“Upon you I have leaned (even) from (the) belly,
from (the) cords of my mother you severed me—
with you (is) my praise continually!”
The idea that the Psalmist has trusted in YHWH since his youth is developed here, going back to the very time of his birth. He claims to have leaned upon God even from the moment he emerged from his mother’s belly; the Niphal of Em^s* (“lean [upon]”) should be understood in a reflexive sense—i.e., prop up oneself, support oneself.
There is a textual issue in the second line, even though the basic meaning is clear enough: coming from his mother’s intestines (plur. of hu#m@) is parallel to coming from her belly (/f#B#). However, the verbal noun yz]oG (“cutting [off]”) in the MT is problematic, for two reasons: (1) the Qumran MS 4QPsa has the similar sounding yZ]Wu (“my strength”), and (2) Ps 22:10 , in a similar context, has yj!oG (“bringing forth”). It almost seems like yz]oG is a conflation of the two readings. Yet, either yjoG or yz]oG is plausible enough in context; God either “brought forth” the Psalmist from his mother’s insides, or He “severed” him from those ‘cords’ (i.e., cutting the umbilical cord, etc).
“As a target I have been for many (people),
but you (remain) my shelter of strength.”
The focus here shifts again to the danger posed by the Psalmist’s wicked adversaries (“many [people]”). The noun tp@om refers to something that stands out or is conspicuous; my translation “target” is based on Job 17:6, where the word tp#T) occurs, in a context suggesting that a person is the target of mocking and the ‘butt’ of jokes. There is good reason to think that the two words are byforms, and essentially synonymous (cf. Dahood, II, p. 173). The Psalmist is the target of accusations and slanderous attacks by his enemies.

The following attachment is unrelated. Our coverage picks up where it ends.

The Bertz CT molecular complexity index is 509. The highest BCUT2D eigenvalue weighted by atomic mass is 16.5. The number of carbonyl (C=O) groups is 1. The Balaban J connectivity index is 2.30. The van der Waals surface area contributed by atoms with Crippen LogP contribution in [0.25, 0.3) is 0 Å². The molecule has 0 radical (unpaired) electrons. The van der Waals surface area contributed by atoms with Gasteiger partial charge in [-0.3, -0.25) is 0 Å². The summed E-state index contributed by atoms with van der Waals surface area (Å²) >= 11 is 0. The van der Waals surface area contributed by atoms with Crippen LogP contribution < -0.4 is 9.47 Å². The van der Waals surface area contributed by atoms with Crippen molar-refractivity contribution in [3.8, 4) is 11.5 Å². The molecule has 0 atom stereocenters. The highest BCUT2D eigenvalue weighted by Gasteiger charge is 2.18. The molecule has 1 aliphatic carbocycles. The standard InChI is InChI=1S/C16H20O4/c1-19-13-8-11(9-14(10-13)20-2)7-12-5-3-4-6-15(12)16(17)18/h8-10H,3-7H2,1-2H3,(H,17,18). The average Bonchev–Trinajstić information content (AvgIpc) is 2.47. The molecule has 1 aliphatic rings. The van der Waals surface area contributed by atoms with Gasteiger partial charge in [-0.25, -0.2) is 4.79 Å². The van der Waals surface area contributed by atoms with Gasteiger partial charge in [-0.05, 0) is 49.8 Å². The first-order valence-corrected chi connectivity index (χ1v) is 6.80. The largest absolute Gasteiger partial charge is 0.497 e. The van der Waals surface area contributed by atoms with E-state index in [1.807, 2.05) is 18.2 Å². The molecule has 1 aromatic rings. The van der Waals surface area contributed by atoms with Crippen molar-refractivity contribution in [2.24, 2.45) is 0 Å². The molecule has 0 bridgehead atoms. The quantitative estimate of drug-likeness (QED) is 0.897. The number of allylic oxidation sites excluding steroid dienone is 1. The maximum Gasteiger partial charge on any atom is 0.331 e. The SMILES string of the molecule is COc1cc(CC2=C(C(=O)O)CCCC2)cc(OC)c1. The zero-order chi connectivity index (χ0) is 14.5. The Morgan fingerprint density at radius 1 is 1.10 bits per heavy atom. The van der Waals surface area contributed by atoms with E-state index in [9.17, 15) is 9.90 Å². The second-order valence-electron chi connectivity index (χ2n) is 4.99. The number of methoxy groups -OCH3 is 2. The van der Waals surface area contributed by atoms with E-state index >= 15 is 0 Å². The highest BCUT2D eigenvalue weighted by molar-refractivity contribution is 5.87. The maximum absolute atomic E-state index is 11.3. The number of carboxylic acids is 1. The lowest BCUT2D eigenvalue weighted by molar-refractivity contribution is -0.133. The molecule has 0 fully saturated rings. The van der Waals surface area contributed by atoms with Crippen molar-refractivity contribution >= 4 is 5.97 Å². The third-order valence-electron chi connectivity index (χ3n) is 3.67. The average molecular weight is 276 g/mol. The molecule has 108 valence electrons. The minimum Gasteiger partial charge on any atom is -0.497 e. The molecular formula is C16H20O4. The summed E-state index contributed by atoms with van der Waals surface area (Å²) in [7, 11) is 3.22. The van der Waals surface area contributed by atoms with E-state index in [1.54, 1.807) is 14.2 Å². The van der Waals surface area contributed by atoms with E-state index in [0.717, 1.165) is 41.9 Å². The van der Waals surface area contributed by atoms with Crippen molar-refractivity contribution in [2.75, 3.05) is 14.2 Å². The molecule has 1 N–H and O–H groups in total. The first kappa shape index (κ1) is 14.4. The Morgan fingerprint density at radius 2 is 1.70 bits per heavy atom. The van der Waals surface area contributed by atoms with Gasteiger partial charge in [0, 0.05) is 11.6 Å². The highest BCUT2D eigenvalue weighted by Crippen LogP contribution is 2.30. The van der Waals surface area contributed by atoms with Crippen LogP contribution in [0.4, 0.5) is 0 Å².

The noun hs#j&m^ essentially has the same meaning as jf*b=m! in v. 5: both mean “place of shelter/protection. The roots hs*j* and jf^B* both occur frequently in the Psalms, related to the important theme of YHWH as a source of protection for the righteous.
“My mouth is filled (with) praising you,
(and) adorning you all the day (long).”
The couplet builds upon the theme of praise introduced in the third line of v. 6 (cf. above), and expresses much the same idea: “with you (is) my praise continually”. Here the Psalmist states that his mouth is filled with praise of God, and that he glorifies Him “all the day (long)”. The parallel forms ;t#L*h!T= and ;T#r=a^p=T! are suffixed nouns, but in my translation I have focused on the verbal aspect of the roots llh and rap. The verb ra^P*, in the Piel stem, means “beautify, adorn” —that is, in a religious context, of adorning (exalting and glorifying) God with praise.
The sudden shifts to a praise motif—here and in v. 6—are good examples of how the traditional Psalm elements are blended together in this composition. Typically, the lament, prayer/petition, and praise portions of Psalms are emphasized in specific and distinct sections. This is not so much the case here in Ps 71.
It is possible to delineate vv. 1-3 and 4-8 as units within the first part of the Psalm (vv. 1-13). Treating vv. 1-3 as a distinct unit is supported by the parallel version of these lines in Ps 31 (cf. the discussion above). As for vv. 4-8, they may be seen as parallel with the following vv. 9-13, reflecting two periods of the Psalmist’s life, in terms of his devotion to YHWH:
- He has trusted in YHWH from his youth (to the present)—vv. 4-8
- and now asks that God not abandon him in his old age—vv. 9-13
Verses 9-13 will be discussed in the next study.
References marked “Dahood, I” and “Dahood, II” above are to, respectively, Mitchell Dahood, S.J., Psalms I: 1-50, Anchor Bible [AB] vol. 16 (1965), and Psalms II: 51-100, vol. 17 (1968).
Those marked “Hossfeld-Zenger” are to Frank-Lothar Hossfeld and Erich Zenger, Psalms 2: A Commentary on Psalms 51-100, translated from the German by Linda M. Maloney, Hermeneia Commentary series (Fortress Press: 2005).